Laying the blame at Hunter's feet

As England prepare to face Poland at Wembley tomorrow, Ken Jones recalls the teams' historic match 23 years ago

Footballers of Norman Hunter's time swore you could hear his famous left foot cocking. So what was in Hunter's mind at Wembley 23 years ago when a tackle attempted with the foot he used mostly for standing on resulted in a goal that would prevent England from reaching the 1974 World Cup finals, and lead to Alf Ramsey's dismissal as manager?

Strange, but until last week, nobody had asked Hunter for an explanation. "It was so unlike you," I said, "and it doesn't get any better when they show it on television."

Hunter smiled. A smile was always the truth about him. A hard player for sure, but always up front, nothing devious. And the tackle, the wrong- footed blunder wide on the half-way line when trying to dispossess Grzegorz Lato that so uncommonly misrepresented his reputation?

After all these years I can still see Hunter moving in for the kill and thinking to myself that people in the royal box at Wembley were about to receive a visitor. "That was in my mind too," Hunter chuckled. "Then the bastard checked. It caused me to go in with the right peg, which was never a good idea, and I missed him."

Compounding Hunter's error, Peter Shilton dived over Jan Domarski's shot - "He could have thrown his hanky at the ball and made a better job of it," somebody said that night - and England, frustrated time and time again by Jan Tomaszewski's eccentric but effective goalkeeping, were up against it.

Described famously on television as "a clown" by the then Derby County manager, Brian Clough, Tomaszewski had the last laugh. If aided sometimes by the woodwork, he thwarted England with practically every part of his body: hands, feet, legs, torso, even his backside. One shot struck the back of his head.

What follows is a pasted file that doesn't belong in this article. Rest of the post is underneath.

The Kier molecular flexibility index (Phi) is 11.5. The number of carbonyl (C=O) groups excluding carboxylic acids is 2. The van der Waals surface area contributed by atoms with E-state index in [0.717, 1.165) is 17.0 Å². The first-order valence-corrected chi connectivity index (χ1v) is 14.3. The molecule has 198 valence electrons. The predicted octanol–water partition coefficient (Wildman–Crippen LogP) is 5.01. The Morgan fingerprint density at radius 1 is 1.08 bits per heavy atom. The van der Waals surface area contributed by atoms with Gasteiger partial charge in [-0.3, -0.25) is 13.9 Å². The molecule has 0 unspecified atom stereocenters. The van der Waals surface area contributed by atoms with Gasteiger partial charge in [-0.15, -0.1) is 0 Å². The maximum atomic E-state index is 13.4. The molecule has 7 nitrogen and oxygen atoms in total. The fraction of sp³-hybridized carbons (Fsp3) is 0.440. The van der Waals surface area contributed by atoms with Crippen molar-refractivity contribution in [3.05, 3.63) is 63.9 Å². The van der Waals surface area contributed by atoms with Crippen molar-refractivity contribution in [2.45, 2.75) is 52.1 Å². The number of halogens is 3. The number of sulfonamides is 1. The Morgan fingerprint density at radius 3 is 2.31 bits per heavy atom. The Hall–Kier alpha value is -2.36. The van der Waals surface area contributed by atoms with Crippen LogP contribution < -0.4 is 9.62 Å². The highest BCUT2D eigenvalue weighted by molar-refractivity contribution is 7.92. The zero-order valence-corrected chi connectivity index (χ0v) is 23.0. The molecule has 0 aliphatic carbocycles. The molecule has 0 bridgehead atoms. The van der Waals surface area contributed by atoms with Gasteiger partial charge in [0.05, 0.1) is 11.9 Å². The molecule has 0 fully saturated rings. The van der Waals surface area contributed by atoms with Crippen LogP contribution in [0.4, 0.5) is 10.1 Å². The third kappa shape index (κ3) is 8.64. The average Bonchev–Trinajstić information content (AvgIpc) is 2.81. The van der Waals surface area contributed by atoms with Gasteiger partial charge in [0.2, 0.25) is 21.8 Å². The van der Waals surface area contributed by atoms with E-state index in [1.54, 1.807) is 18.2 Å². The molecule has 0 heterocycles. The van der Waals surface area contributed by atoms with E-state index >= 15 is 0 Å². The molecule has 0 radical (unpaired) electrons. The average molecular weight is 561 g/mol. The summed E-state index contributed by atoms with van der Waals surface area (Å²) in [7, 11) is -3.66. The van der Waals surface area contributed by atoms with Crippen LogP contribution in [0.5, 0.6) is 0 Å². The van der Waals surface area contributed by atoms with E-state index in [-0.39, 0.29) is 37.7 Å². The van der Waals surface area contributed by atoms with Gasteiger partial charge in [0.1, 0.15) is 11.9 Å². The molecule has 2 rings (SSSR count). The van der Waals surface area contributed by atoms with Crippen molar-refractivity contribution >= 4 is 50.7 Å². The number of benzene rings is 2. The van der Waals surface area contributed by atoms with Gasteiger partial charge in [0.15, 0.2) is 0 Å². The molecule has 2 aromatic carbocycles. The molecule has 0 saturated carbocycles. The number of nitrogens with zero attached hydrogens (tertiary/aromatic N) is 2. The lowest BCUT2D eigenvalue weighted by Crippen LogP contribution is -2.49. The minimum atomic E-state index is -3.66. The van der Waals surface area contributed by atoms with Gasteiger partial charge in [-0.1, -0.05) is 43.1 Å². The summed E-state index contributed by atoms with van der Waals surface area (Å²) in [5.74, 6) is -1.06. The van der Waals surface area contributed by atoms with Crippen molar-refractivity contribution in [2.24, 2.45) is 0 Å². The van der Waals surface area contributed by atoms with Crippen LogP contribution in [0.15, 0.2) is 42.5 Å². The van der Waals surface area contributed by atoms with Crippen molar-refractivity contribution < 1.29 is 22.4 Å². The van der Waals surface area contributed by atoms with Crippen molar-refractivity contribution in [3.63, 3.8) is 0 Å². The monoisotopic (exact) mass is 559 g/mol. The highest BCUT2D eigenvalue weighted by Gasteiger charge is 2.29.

"Every goalkeeper needs luck, and you have to acknowledge Tomaszewski's courage, but it was an amazing performance. Like nothing I'd ever seen," Gordon Banks said. "The further it went, the more he must have felt unbeatable and, of course, that gives a team the confidence to keep going, no matter how heavy the pressure."

The only effort that got past Tomaszewski was Allan Clarke's equalising penalty kick six minutes after Poland went in front. The clamour increased. Surely, it was felt, England would now break Poland's resistance.

Ramsey, however, was growing anxious. Forsaking a position in the stands - "Why has Alf got the team doctor sitting next to him?" Clough had sniped vindictively when addressing the nation - he went down to join the England trainers and substitutes on the touchline. Among them was Bobby Moore, whose error against Poland in Katowice four months earlier was partly responsible for making victory at Wembley essential. "Put somebody on," he implored.

Never happy with substitutions, Ramsey sat stony-faced as England threw attack after attack at the Polish defences. Finally, he conceded to Moore's urgings. "Kevin, get stripped," he ordered. Kevin Keegan jumped up, peeling off his tracksuit. "The other Kevin," Ramsey snapped.

With less than two minutes left to play, Kevin Hector made his international debut and missed what was probably the best chance of the match, sending a header inches wide. It was over. Five months later, Ramsey, the feted hero of 1966, was fired.

Shortly before that fateful Wembley encounter, I went with him to watch Poland play a friendly against the Netherlands in Rotterdam. On the return journey, Ramsey confided that he had thought seriously about recalling Geoff Hurst. "These people will be very difficult to break down, and there still isn't anyone in England better than Geoff at taking defenders out of position," he said.